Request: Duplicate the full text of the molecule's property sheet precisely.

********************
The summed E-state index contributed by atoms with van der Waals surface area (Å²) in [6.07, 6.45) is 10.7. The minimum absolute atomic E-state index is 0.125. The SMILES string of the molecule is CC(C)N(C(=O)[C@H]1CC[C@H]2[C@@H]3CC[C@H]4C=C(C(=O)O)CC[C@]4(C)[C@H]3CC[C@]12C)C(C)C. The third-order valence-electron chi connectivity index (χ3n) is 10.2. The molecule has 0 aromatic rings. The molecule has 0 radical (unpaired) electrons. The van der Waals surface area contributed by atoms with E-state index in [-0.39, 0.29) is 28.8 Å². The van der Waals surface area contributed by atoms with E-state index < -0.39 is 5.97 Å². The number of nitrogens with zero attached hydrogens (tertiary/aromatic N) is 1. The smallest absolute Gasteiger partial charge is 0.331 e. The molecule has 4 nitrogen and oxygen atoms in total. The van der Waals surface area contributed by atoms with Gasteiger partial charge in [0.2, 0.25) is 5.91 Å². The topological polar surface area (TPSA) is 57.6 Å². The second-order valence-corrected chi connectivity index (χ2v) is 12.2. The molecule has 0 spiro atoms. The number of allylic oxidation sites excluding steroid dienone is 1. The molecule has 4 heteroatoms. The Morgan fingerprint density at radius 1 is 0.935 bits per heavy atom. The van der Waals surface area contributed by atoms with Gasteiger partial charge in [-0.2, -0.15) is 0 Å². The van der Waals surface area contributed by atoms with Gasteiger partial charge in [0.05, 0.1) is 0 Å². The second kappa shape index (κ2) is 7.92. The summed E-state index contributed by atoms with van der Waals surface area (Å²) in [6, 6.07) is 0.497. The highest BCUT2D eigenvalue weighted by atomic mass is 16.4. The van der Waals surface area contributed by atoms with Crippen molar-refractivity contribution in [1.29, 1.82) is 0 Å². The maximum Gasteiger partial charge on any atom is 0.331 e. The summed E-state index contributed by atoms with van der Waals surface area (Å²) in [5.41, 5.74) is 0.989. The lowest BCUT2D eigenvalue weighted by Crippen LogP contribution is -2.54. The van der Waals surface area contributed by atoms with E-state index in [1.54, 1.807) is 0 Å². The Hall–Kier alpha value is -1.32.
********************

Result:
The summed E-state index contributed by atoms with van der Waals surface area (Å²) in [6.07, 6.45) is 10.7. The minimum absolute atomic E-state index is 0.125. The SMILES string of the molecule is CC(C)N(C(=O)[C@H]1CC[C@H]2[C@@H]3CC[C@H]4C=C(C(=O)O)CC[C@]4(C)[C@H]3CC[C@]12C)C(C)C. The third-order valence-electron chi connectivity index (χ3n) is 10.2. The molecule has 0 aromatic rings. The molecule has 0 radical (unpaired) electrons. The van der Waals surface area contributed by atoms with E-state index in [-0.39, 0.29) is 28.8 Å². The van der Waals surface area contributed by atoms with E-state index < -0.39 is 5.97 Å². The number of nitrogens with zero attached hydrogens (tertiary/aromatic N) is 1. The smallest absolute Gasteiger partial charge is 0.331 e. The molecule has 4 nitrogen and oxygen atoms in total. The van der Waals surface area contributed by atoms with Gasteiger partial charge in [0.2, 0.25) is 5.91 Å². The topological polar surface area (TPSA) is 57.6 Å². The second-order valence-corrected chi connectivity index (χ2v) is 12.2. The molecule has 0 spiro atoms. The number of allylic oxidation sites excluding steroid dienone is 1. The molecule has 4 heteroatoms. The Morgan fingerprint density at radius 1 is 0.935 bits per heavy atom. The van der Waals surface area contributed by atoms with Gasteiger partial charge in [-0.2, -0.15) is 0 Å². The van der Waals surface area contributed by atoms with Gasteiger partial charge in [0.05, 0.1) is 0 Å². The second kappa shape index (κ2) is 7.92. The summed E-state index contributed by atoms with van der Waals surface area (Å²) in [6, 6.07) is 0.497. The highest BCUT2D eigenvalue weighted by atomic mass is 16.4. The van der Waals surface area contributed by atoms with Crippen molar-refractivity contribution in [1.29, 1.82) is 0 Å². The maximum Gasteiger partial charge on any atom is 0.331 e. The summed E-state index contributed by atoms with van der Waals surface area (Å²) in [5.41, 5.74) is 0.989. The lowest BCUT2D eigenvalue weighted by Crippen LogP contribution is -2.54. The van der Waals surface area contributed by atoms with E-state index in [1.54, 1.807) is 0 Å². The Hall–Kier alpha value is -1.32.